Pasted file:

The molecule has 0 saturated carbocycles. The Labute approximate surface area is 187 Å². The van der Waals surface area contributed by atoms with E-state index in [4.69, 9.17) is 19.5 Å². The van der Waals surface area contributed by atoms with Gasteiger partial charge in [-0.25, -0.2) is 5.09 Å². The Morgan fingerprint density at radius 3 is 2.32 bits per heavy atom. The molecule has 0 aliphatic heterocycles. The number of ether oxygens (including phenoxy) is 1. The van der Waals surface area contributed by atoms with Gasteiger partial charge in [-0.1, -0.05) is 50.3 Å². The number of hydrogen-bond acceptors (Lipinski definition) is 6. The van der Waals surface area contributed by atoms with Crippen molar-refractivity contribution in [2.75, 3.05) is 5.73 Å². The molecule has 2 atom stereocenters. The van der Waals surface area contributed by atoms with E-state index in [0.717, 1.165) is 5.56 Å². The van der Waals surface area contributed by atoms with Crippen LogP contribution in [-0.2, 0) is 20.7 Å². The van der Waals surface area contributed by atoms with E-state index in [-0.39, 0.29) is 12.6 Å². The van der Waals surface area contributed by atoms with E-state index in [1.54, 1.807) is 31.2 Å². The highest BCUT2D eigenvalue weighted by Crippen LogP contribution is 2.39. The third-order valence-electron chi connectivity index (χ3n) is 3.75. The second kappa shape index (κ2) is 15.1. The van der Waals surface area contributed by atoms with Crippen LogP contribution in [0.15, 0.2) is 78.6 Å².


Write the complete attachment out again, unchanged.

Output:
The molecule has 0 saturated carbocycles. The Labute approximate surface area is 187 Å². The van der Waals surface area contributed by atoms with E-state index in [4.69, 9.17) is 19.5 Å². The van der Waals surface area contributed by atoms with Gasteiger partial charge in [-0.25, -0.2) is 5.09 Å². The Morgan fingerprint density at radius 3 is 2.32 bits per heavy atom. The molecule has 0 aliphatic heterocycles. The number of ether oxygens (including phenoxy) is 1. The van der Waals surface area contributed by atoms with Gasteiger partial charge in [-0.1, -0.05) is 50.3 Å². The number of hydrogen-bond acceptors (Lipinski definition) is 6. The van der Waals surface area contributed by atoms with Crippen molar-refractivity contribution in [2.75, 3.05) is 5.73 Å². The molecule has 2 atom stereocenters. The van der Waals surface area contributed by atoms with E-state index in [0.717, 1.165) is 5.56 Å². The van der Waals surface area contributed by atoms with Crippen LogP contribution in [-0.2, 0) is 20.7 Å². The van der Waals surface area contributed by atoms with E-state index in [-0.39, 0.29) is 12.6 Å². The van der Waals surface area contributed by atoms with E-state index in [1.54, 1.807) is 31.2 Å². The highest BCUT2D eigenvalue weighted by Crippen LogP contribution is 2.39. The third-order valence-electron chi connectivity index (χ3n) is 3.75. The second kappa shape index (κ2) is 15.1. The van der Waals surface area contributed by atoms with Crippen LogP contribution in [0.15, 0.2) is 78.6 Å².